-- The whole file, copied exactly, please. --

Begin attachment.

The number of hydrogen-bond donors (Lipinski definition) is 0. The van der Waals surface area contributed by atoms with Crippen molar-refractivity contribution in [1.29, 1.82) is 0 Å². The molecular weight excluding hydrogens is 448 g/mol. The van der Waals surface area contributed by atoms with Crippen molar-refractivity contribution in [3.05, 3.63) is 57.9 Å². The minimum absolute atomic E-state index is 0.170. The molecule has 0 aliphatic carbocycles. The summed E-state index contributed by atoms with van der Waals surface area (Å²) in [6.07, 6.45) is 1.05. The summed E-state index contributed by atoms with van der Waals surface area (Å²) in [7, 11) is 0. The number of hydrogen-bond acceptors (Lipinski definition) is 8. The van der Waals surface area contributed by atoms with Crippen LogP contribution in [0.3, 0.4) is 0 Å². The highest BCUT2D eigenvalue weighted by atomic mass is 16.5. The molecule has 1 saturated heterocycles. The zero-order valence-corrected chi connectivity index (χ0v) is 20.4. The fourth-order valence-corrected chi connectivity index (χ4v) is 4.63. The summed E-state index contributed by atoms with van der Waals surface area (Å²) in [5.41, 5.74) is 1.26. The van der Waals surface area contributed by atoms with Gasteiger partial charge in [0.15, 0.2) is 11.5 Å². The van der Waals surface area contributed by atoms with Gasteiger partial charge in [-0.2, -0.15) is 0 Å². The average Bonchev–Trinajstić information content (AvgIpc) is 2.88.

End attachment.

The number of hydrogen-bond donors (Lipinski definition) is 0. The van der Waals surface area contributed by atoms with Crippen molar-refractivity contribution in [1.29, 1.82) is 0 Å². The molecular weight excluding hydrogens is 448 g/mol. The van der Waals surface area contributed by atoms with Crippen molar-refractivity contribution in [3.05, 3.63) is 57.9 Å². The minimum absolute atomic E-state index is 0.170. The molecule has 0 aliphatic carbocycles. The summed E-state index contributed by atoms with van der Waals surface area (Å²) in [6.07, 6.45) is 1.05. The summed E-state index contributed by atoms with van der Waals surface area (Å²) in [7, 11) is 0. The number of hydrogen-bond acceptors (Lipinski definition) is 8. The van der Waals surface area contributed by atoms with Crippen LogP contribution in [0.3, 0.4) is 0 Å². The highest BCUT2D eigenvalue weighted by atomic mass is 16.5. The molecule has 1 saturated heterocycles. The zero-order valence-corrected chi connectivity index (χ0v) is 20.4. The fourth-order valence-corrected chi connectivity index (χ4v) is 4.63. The summed E-state index contributed by atoms with van der Waals surface area (Å²) in [5.41, 5.74) is 1.26. The van der Waals surface area contributed by atoms with Gasteiger partial charge in [0.15, 0.2) is 11.5 Å². The van der Waals surface area contributed by atoms with Gasteiger partial charge in [-0.2, -0.15) is 0 Å². The average Bonchev–Trinajstić information content (AvgIpc) is 2.88.